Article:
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article imageEU directive to use wood as fuel source will increase emissions

By Karen Graham     Sep 12, 2018 in World
Europe's decision to promote the use of wood as a "renewable fuel" will likely greatly increase Europe's greenhouse gas emissions and cause severe harm to the world's forests, according to a new paper published in Nature Communications.
There is nothing wrong with a country trying to double the use of renewable energy sources by 2030 to reduce greenhouse gas (GHG) emissions - but encouraging the use of wood as a low-carbon fuel source is certainly questionable. But this is what the European Union’s Renewable Energy Directive seems to be saying.
And this means that whole trees or large portions of trees can be cut down deliberately to burn. Such uses go beyond papermaking wastes and other wood wastes, which have long been used for bioenergy.
Earlier this summer, European officials agreed on the final language for the directive, even though in January this year, 800 scientists condemned the plan in a written letter. The scientists urged the European Parliament to omit a flaw “that would let countries, power plants, and factories claim credit toward renewable energy targets for deliberately cutting down trees to burn them for energy.”
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U.S. Forestry Service
New paper explains why the directive is flawed
In a letter co-authored by eight scientists from the United States and Europe, and published in the journal Nature Communications on September 12, they write that the bioenergy provision in the Renewable Energy Directive will lead to the vast new cutting of the world's forests.
They point out that additional wood equal to all of Europe's existing wood harvests will be needed just to supply 5 percent of Europe's energy. Perhaps more importantly, the paper says that using wood for energy will likely result in an increase of 10 to 15 percent in emissions from Europe’s energy use by 2050.
To put it bluntly, this means turning a 5 percent decrease in emissions required under the directive using solar energy or wind energy would, instead, turn into a 5 to 10 percent increase by using wood.
It would be bad enough for the environment to cut Europe's forests to provide fuel for energy, but the researchers looked at the bigger picture. The global impact of such a move would be encouraging other countries to do the same, and that is not a good idea. As it is, countries like Brazil and Indonesia have already announced they, too, will try to reduce the effect of climate change by increasing their use of wood for bioenergy.
The EU and Poland are also at odds over its logging in Bialowieza forest  a world heritage site that...
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“Globally, if the world were to supply only an additional 2 percent of its energy from wood, it would need to double commercial wood harvests around the world with harsh effects on forests,” said study lead author Tim Searchinger, a research scholar at Princeton University’s Woodrow Wilson School of Public and International Affairs and a lecturer in the Princeton Environmental Institute.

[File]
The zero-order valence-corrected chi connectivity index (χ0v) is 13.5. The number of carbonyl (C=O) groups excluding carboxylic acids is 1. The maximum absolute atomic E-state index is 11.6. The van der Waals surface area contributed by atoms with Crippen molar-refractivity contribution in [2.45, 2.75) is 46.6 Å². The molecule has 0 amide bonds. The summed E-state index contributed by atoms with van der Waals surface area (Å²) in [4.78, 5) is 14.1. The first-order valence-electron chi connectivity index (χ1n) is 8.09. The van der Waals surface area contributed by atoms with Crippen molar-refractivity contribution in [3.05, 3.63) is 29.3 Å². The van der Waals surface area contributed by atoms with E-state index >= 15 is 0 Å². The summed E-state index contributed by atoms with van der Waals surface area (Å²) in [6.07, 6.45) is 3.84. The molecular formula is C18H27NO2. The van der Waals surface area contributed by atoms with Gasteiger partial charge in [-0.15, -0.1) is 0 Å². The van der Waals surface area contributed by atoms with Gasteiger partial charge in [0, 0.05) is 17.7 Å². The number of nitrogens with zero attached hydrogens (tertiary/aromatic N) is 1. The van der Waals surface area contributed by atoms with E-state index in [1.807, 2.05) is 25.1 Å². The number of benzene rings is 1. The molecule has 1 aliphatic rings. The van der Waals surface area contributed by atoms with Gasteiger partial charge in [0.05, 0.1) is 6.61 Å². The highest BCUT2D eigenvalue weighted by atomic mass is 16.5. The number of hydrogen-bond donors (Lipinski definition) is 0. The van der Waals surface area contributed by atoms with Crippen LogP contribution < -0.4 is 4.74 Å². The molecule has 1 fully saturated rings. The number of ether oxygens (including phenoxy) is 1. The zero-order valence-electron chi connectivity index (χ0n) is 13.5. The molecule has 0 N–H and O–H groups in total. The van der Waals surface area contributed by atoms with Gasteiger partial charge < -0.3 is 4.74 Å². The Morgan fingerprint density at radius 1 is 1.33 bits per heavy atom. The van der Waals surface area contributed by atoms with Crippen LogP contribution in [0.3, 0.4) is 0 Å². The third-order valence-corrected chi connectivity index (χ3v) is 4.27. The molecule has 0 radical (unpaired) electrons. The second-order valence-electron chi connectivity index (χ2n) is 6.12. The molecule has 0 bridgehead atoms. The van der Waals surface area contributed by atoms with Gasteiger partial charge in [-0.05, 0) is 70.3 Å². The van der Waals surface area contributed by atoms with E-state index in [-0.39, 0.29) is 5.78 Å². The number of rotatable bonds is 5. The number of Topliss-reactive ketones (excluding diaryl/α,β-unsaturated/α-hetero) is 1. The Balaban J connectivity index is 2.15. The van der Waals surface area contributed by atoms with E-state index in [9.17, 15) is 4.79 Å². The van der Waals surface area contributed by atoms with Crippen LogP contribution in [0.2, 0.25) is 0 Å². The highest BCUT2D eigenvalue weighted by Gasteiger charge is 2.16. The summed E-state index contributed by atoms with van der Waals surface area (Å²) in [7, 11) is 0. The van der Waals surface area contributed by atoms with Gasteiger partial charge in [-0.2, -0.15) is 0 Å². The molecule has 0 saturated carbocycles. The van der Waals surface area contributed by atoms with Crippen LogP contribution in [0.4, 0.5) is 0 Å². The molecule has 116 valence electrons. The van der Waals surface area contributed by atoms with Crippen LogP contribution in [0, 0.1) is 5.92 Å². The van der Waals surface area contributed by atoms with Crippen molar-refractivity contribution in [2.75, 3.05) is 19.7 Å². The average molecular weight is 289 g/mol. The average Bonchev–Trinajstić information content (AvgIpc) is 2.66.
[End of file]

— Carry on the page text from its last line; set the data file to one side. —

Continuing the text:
And as the letter explains, "Once countries and powerful private companies become invested in such efforts, further expansion will become harder to stop. The effect can already be seen in the United States, where Congress in both 2017 and 2018 added provisions to annual spending bills declaring nearly all forest biomass carbon free—although environmentalists have so far fought to limit the legal effects to a single year."
The paper also explains why the European directive’s sustainability conditions would have little consequence. Even if trees are cut down “sustainably,” that does not make the wood carbon free or low carbon because of added carbon in the atmosphere for such long periods of time.
One thousand Norwegian spruces  decorated with a red ribbon and planted in an Oslo forest clearing  ...
One thousand Norwegian spruces, decorated with a red ribbon and planted in an Oslo forest clearing, will provide the paper -- in 2114 -- for the "Future Library"
Finally, the paper highlights how the policy undermines years of efforts to save trees by recycling used paper instead of burning them for energy. The paper’s warning that the use of wood will likely increase global warming for decades to centuries was also expressed by the European Academies Science Advisory Council in a commentary released June 15.
Co-author Bjart Holtsmark, Statistics Norway said, “Although the directive encourages countries to harvest wood to burn, it does not require that they do. Countries should follow alternative strategies, focusing on solar in meeting European requirements for more renewable energy.”
And co-author Jean-Pascal van Ypersele, with the Université Catholique de Louvain, puts it very succinctly, saying “European citizens once more experienced the harsh effects of global warming this summer. In the name of reversing climate change, this counterproductive policy will increase deforestation and carbon emissions rather than contribute to decreasing them. More emissions will only make the summers even hotter for decades to centuries.”
More about European union, Directive, wood as lowcarbon, increased emissions, Carbon
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